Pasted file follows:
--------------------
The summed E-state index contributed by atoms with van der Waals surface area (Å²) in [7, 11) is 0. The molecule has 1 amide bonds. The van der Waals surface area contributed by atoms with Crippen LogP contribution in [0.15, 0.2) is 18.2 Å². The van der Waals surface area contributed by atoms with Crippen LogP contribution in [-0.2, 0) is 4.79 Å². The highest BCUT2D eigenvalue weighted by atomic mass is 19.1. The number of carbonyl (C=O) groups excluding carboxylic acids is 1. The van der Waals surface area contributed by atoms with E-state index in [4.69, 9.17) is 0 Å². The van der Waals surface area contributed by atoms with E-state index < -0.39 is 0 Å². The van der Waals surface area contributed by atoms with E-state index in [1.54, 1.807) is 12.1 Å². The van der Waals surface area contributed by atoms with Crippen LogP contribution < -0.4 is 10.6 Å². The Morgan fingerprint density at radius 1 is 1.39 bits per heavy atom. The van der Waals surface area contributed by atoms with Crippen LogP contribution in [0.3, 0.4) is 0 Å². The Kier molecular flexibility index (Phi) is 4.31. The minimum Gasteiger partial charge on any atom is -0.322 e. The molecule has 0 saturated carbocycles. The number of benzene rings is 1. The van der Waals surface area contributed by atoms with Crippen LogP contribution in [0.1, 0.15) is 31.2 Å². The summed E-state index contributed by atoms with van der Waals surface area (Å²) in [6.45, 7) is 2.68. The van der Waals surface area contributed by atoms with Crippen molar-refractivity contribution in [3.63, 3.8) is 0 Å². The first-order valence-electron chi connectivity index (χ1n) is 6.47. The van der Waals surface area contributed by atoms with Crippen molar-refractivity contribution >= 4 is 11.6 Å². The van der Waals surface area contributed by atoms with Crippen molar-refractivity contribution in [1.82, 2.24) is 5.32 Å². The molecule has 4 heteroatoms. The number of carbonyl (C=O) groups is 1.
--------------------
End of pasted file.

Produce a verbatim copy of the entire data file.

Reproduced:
The summed E-state index contributed by atoms with van der Waals surface area (Å²) in [7, 11) is 0. The molecule has 1 amide bonds. The van der Waals surface area contributed by atoms with Crippen LogP contribution in [0.15, 0.2) is 18.2 Å². The van der Waals surface area contributed by atoms with Crippen LogP contribution in [-0.2, 0) is 4.79 Å². The highest BCUT2D eigenvalue weighted by atomic mass is 19.1. The number of carbonyl (C=O) groups excluding carboxylic acids is 1. The van der Waals surface area contributed by atoms with E-state index in [4.69, 9.17) is 0 Å². The van der Waals surface area contributed by atoms with E-state index < -0.39 is 0 Å². The van der Waals surface area contributed by atoms with E-state index in [1.54, 1.807) is 12.1 Å². The van der Waals surface area contributed by atoms with Crippen LogP contribution < -0.4 is 10.6 Å². The Morgan fingerprint density at radius 1 is 1.39 bits per heavy atom. The van der Waals surface area contributed by atoms with Crippen LogP contribution in [0.3, 0.4) is 0 Å². The Kier molecular flexibility index (Phi) is 4.31. The minimum Gasteiger partial charge on any atom is -0.322 e. The molecule has 0 saturated carbocycles. The number of benzene rings is 1. The van der Waals surface area contributed by atoms with Crippen LogP contribution in [0.1, 0.15) is 31.2 Å². The summed E-state index contributed by atoms with van der Waals surface area (Å²) in [6.45, 7) is 2.68. The van der Waals surface area contributed by atoms with Crippen molar-refractivity contribution in [3.63, 3.8) is 0 Å². The first-order valence-electron chi connectivity index (χ1n) is 6.47. The van der Waals surface area contributed by atoms with Crippen molar-refractivity contribution >= 4 is 11.6 Å². The van der Waals surface area contributed by atoms with Crippen molar-refractivity contribution in [1.82, 2.24) is 5.32 Å². The molecule has 4 heteroatoms. The number of carbonyl (C=O) groups is 1.